Advanced models use automatic focus and have variable apertures. They all have light meters. They use electric motors to advance and rewind the film. They are much more versatile than the low-end models. They are also likely to have zoom lenses, more advanced auto-focus systems, exposure systems with manual controls, larger apertures and sharper lenses. They may have special lamps or pre-flash systems designed to reduce red eye in flash pictures of people.

Compact superzoom cameras or travel zoom cameras have zoom up to 30x, still shorter zoom than current bridge cameras, but more compact than bulky DSLR-shape bridge cameras, and both usually use 1/2.3" sensor.[6]

Sales decline

According to the NPD Group, up to end of November 2011 point-and-shoot cameras took 44 percent of photos, down from 52 percent in 2010, while camera-equipped smartphones took 27 percent of photos in 2011, up from 17 percent. Unit total sales of all types of point-and-shoot cameras declined by 17 percent year on year, but increased by 16 percent for cameras having optical zoom greater than 10x.[7] At the end of 2012, more than one brand offered point-and-shoot cameras with 24x optical superzoom[8] as compensation of sales decline and in later years longer zooms became commonplace.

Point-and-shoot camera sales dropped by about 40 percent in 2013, particularly for inexpensive cameras. Fujifilm and Olympus stopped development of low-end point-and-shoot cameras and focused on mid and high-end cameras at higher prices.[9]

Shipment dropped to 12 million units in 2016, only one-tenth of the peak reached in 2008, the year after Apple introduced its iPhone.[10]

Film types

Most film-based point-and-shoots made after the late 1980s use 35mm film. In the 1980s, 35mm was seen as a "professional" format due to the relative difficulty of loading and rewinding the film versus cartridge based formats such as 110 or disc film. The key innovations that made 35mm point-and-shoot cameras possible were automatic film loading and automatic advance and rewind. Advanced Photo System film was mildly popular in the 1990s. 126 film was also popular during the 1970s.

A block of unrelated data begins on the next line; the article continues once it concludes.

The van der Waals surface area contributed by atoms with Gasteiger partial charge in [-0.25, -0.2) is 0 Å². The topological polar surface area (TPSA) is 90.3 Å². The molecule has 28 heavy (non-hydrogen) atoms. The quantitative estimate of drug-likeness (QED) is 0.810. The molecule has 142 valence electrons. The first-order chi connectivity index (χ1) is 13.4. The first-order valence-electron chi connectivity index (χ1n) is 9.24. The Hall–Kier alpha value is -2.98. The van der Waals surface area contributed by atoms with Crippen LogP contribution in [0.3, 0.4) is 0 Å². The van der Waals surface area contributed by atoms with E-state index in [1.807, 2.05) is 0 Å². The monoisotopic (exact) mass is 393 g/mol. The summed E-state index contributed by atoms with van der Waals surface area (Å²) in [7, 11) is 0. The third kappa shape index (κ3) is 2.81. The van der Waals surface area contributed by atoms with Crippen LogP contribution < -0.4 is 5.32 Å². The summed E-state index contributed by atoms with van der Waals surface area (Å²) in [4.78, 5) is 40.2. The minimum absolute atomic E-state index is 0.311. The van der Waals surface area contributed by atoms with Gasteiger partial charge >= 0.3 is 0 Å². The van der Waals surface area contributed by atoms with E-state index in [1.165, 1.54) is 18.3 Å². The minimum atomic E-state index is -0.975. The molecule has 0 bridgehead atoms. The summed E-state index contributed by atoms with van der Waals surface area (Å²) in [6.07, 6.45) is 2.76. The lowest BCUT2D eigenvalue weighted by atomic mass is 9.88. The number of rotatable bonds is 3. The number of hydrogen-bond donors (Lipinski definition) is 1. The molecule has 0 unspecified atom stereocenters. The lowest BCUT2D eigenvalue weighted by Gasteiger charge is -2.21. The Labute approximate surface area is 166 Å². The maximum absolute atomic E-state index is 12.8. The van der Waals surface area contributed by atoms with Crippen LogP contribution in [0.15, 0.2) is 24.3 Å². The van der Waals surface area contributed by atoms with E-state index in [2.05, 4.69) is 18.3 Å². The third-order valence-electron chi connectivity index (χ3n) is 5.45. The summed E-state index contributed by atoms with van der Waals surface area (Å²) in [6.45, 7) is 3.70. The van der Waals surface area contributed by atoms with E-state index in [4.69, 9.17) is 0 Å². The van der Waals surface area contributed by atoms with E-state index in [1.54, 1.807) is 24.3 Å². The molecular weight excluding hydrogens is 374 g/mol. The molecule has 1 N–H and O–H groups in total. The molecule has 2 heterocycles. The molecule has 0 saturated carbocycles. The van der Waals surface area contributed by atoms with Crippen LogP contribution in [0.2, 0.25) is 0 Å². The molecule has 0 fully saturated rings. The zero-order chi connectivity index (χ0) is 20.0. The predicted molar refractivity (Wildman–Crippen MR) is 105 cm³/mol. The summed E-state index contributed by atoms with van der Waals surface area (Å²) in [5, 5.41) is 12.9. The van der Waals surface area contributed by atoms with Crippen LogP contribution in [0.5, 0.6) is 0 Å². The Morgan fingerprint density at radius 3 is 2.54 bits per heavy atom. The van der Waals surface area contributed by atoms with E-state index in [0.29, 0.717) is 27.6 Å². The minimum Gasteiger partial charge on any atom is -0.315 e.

Name confusion

The terms "point and shoot" and "compact camera" are used differently in different parts of the world. In the UK point-and-shoot predominantly means a fully automatic camera, regardless of size or shape. A "compact camera" on the other hand, has a small body, regardless of any fully automatic capabilities. Thus a DSLR can have point-and-shoot modes, and some compact cameras are not designed for point and shoot operation, with the equivalent controls to a DSLR.

The use of "point-and-shoot" to mean a small or compact camera regardless of automation capabilities has long been predominant in the US, and in the 21st century it began spreading elsewhere.

Since 2012, the term of 'Compact System Camera' is frequently used, but it is a mirrorless interchangeable-lens camera with various sensor sizes, smaller compact body than DSLR, but has capabilities near, same or even better than DSLRs.[11]

See also


  1. Marcus Hawkins (May 15, 2018). "The 10 best digital compact cameras in 2018".
  2. Jason Schneider. "Game-Changing, Large-Sensor Point-and-Shoot Cameras". Retrieved November 7, 2016.
  3. Cliff Smith. "Sony Cyber-shot HX50 review". Retrieved March 1, 2015.
  4. "Archived copy". Archived from the original on 2010-01-17. Retrieved 2009-11-17.CS1 maint: archived copy as title (link)
  5. "The Truth Behind 'Orbs'".
  6. Joshua Goldman. "Compact megazooms compared (roundup)". Retrieved April 29, 2014.
  7. "Smartphones killing point-and-shoots, now take almost 1/3 of photos". December 22, 2011.
  8. "Top 10 Best Pocket Zoom Digital Cameras". November 26, 2012.
  9. Reiji Yoshida (Dec 30, 2013). "Mirrorless cameras offer glimmer of hope to makers". Retrieved December 31, 2013.
  10. "Ricoh may close shutter on personal camera business". Nikkei Asian Review. 12 Apr 2017. Retrieved 12 April 2017.
  11. Martin Bailey. "What is a compact system camera?". Retrieved February 27, 2014.